We cannot logically reject an open study of natural information because we understand humans are fallible and then ignore the necessary correlate that it is the same fallible humans who are attempting to interpret the Bible. If we cannot be trusted with correct interpretations of science, why should we think we can be interpreted with interpretations of the biblical text? Some Christians may claim that the Holy Spirit will open our eyes to the words of Scripture, but there are no solid grounds for claiming that the Holy Spirit cannot lead believers just as faithfully in interpreting God’s natural creation. (p. 40-41)
While many biologists and other scientists do proceed with atheist, agnostic, and naturalist presuppositions most Christian scientists see the same data, listen to the same arguments, and arrive at the same basic conclusions concerning the science itself. There are at times overly ambitious metaphysical conclusions drawn (i.e. science disproves God and there is no purpose or teleology to life) but these do not undermine the basic science.
Time Marches On. The Bible was written many millenia ago. We should not expect the conclusions of modern science to appear in the text. The purpose is not to teach science, but to reveal God’s relationship with his creation and creatures.
The Bible will always inform our scientific view by declaring that there is a sovereign Creator-God behind everything that is studied, but we should not be surprised that science reveals aspects of creation that were not described or hinted at in the biblical texts. … This is not an elevation of general revelation (nature) over special revelation (the Bible); it is an integrated coherent view of God’s message to his people. The proposition is not to compromise one’s devotion to God or to be “blown here and there by every wind of teaching” (Eph 4:14) but to expand one’s understanding of how awesome God is. It is also not to compromise the integrity of the Bible but to fully enhance one’s interpretation of Scripture to include all the glory that God has chosen to reveal. (p. 44)
Bloody, Random, and New. The next two chapters in Laying Down Arms explore the objections that some Christians raise to an evolutionary view of creation. Most notably, that evolution is both red in tooth and claw and random. Fugle works through these objections pointing out that random does not necessarily mean “purposeless.” Random processes can be used to produce great things. He also discusses the “bloody” nature of evolution (by the way, no more violent than the nature we observe around us every day). He points out that there is nothing in the Bible that claims that all death was absent in Eden.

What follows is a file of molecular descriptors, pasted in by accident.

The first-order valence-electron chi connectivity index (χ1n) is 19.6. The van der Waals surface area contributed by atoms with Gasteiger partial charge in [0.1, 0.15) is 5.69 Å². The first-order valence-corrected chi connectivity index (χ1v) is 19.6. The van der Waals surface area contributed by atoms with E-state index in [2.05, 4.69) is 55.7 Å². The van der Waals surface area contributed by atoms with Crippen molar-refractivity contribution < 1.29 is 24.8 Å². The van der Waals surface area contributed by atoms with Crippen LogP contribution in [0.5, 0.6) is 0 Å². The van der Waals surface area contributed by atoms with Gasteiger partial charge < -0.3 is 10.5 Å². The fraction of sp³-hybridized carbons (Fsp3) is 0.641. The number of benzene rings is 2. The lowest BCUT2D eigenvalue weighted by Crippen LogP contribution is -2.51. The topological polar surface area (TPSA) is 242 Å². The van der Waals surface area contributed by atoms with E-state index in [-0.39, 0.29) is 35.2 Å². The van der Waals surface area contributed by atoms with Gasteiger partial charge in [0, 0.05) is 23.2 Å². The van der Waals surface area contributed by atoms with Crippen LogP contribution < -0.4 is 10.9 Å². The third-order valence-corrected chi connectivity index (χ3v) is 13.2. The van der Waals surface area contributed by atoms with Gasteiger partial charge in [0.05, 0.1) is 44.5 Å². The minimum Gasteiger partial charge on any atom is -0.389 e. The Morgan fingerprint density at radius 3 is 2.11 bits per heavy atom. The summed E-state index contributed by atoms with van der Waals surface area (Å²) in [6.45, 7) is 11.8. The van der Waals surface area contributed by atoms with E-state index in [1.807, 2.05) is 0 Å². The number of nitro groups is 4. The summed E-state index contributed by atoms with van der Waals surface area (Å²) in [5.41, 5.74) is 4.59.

There is also the claim that evolution is new with the implication that if it was good enough for Augustine, Aquinas, or Calvin, it is good enough for us. To address this concern Fugle looks at the foundational views in Christian faith. Although these men were all committed to the Scripture, they held a range of views concerning creation and argued against various views active in their context and culture. It is also true that responses to evolution were varied with both acceptance and rejection in the first hundred years – 1859-1959. (We looked at the variety of reactions among Presbyterians as described in David N. Livingstone’s Dealing with Darwin (Posts))
The only universal Christian doctrine of creation through history has been that God created the heavens and the earth and all that is in them.
Even further, real Christian orthodoxy as demonstrated by leading church theologians has been to wrestle and reevaluate specific interpretations of biblical passages, not to hold fast to single readings. The great thinkers in history were humble to the fact that their conclusions were always subservient to the real truth known only by God. … The strongest Christian tradition has been to actively formulate biblical understandings that coincide with natural revelations. Given our expanding knowledge of the natural world, we should grant that the best interpretations expressed in the past are not necessarily the best interpretations now. In this way, when believers consider the encompassing view of evolutionary creation we are actually following the inspirational lead of great Christian thinkers and foundational theologians in church history. (p. 64-65)
Does God, through the Holy Spirit, protect our interpretation of Scripture but not our interpretation of the natural world?
What does it mean to be humble in our conclusions and confident in our faith?
What are the primary question surrounding evolutionary biology and Christian faith?
If you wish to contact me directly you may do so at rjs4mail[at]att.net